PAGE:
Investigating two consecutive catastrophic breeding seasons in a large king penguin colony

Large-scale breeding failures, such as offspring die-offs, can disproportionately impact wildlife populations that are characterized by a few large colonies. However, breeding monitoring—and thus investigations of such die-offs—is especially challenging in species with long reproductive cycles. We investigate two unresolved dramatic breeding failures that occurred in consecutive years (2009 and 2010) in a large king penguin Aptenodytes patagonicus colony, a long-lived species with a breeding cycle lasting over a year. Here we found that a single period, winter 2009, was likely responsible for the occurrence of breeding anomalies during both breeding seasons, suggesting that adults experienced poor foraging conditions at sea at that time. Following that unfavorable winter, the 2009 breeding cohort—who were entering the late stage of chick-rearing—immediately experienced high chick mortality. Meanwhile, the 2010 breeding cohort greatly delayed their arrival and egg laying, which would have otherwise started not long after the winter. The 2010 breeding season continued to display anomalies during the incubation and chick-rearing period, such as high abandonment rate, long foraging trips and eventually the death of all chicks in winter 2010. These anomalies could have resulted from either a domino-effect caused by the delayed laying, the continuation of poor foraging conditions, or both. This study provides an example of a large-scale catastrophic breeding failure and highlights the importance of the winter period on phenology and reproduction success for wildlife that breed in few large colonies.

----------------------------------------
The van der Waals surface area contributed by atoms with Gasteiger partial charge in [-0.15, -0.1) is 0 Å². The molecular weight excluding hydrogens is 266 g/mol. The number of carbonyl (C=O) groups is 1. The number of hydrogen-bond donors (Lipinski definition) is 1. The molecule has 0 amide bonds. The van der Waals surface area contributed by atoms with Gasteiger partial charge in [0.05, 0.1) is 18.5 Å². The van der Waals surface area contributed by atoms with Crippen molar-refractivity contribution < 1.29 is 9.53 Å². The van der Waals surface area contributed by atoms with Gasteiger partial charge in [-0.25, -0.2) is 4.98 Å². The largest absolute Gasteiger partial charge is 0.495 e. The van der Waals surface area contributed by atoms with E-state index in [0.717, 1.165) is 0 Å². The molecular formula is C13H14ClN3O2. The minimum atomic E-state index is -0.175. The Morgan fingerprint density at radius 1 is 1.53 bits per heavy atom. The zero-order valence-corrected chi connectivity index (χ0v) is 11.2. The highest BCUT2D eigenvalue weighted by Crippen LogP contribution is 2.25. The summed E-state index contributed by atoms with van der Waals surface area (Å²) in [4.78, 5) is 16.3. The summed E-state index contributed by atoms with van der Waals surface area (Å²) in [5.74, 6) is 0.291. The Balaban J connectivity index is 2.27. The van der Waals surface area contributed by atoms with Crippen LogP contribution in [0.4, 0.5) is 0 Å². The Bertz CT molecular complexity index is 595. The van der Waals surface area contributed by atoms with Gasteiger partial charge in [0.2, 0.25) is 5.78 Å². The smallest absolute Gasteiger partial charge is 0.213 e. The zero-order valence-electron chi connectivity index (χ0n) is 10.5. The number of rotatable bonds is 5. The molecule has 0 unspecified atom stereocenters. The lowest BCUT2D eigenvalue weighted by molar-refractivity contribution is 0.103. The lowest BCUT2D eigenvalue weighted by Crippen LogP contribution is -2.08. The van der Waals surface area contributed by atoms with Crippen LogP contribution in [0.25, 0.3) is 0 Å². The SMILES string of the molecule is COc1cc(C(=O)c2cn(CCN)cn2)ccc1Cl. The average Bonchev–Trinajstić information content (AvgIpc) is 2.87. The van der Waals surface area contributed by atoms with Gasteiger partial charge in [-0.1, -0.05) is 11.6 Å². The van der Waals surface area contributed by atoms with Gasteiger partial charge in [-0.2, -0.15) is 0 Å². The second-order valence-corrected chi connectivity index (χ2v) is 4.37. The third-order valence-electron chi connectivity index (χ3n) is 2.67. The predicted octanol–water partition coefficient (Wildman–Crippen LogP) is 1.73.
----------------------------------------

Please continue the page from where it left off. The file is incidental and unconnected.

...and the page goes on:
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Authors: Brisson-Curadeau, Émile, Scheffer, Annette, Trathan, Philip ORCIDORCID record for Philip Trathan, Roquet, Fabien, Cotté, Cédric, Delord, Karine, Barbraud, Christophe, Elliott, Kyle, Bost, Charles-André

On this site: Philip Trathan
10 August, 2023
Scientific Reports / 13
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